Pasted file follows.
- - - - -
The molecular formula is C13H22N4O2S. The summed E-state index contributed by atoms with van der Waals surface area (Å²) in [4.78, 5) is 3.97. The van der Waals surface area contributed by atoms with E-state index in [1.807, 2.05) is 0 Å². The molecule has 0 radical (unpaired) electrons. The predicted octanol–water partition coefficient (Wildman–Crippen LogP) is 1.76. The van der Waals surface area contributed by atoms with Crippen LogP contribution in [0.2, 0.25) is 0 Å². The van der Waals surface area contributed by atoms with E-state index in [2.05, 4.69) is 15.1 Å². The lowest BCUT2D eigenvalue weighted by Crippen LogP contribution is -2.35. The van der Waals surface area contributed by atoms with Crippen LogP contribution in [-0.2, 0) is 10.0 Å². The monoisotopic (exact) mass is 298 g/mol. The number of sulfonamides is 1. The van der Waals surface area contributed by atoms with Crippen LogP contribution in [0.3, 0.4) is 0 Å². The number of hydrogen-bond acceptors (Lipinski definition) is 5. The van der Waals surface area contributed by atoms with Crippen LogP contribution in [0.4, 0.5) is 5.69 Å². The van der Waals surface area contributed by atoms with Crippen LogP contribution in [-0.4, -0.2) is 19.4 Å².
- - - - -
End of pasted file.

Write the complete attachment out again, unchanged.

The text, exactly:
The molecular formula is C13H22N4O2S. The summed E-state index contributed by atoms with van der Waals surface area (Å²) in [4.78, 5) is 3.97. The van der Waals surface area contributed by atoms with E-state index in [1.807, 2.05) is 0 Å². The molecule has 0 radical (unpaired) electrons. The predicted octanol–water partition coefficient (Wildman–Crippen LogP) is 1.76. The van der Waals surface area contributed by atoms with Crippen LogP contribution in [0.2, 0.25) is 0 Å². The van der Waals surface area contributed by atoms with E-state index in [2.05, 4.69) is 15.1 Å². The lowest BCUT2D eigenvalue weighted by Crippen LogP contribution is -2.35. The van der Waals surface area contributed by atoms with Crippen LogP contribution in [-0.2, 0) is 10.0 Å². The monoisotopic (exact) mass is 298 g/mol. The number of sulfonamides is 1. The van der Waals surface area contributed by atoms with Crippen LogP contribution in [0.3, 0.4) is 0 Å². The number of hydrogen-bond acceptors (Lipinski definition) is 5. The van der Waals surface area contributed by atoms with Crippen LogP contribution in [0.4, 0.5) is 5.69 Å². The van der Waals surface area contributed by atoms with Crippen LogP contribution in [-0.4, -0.2) is 19.4 Å².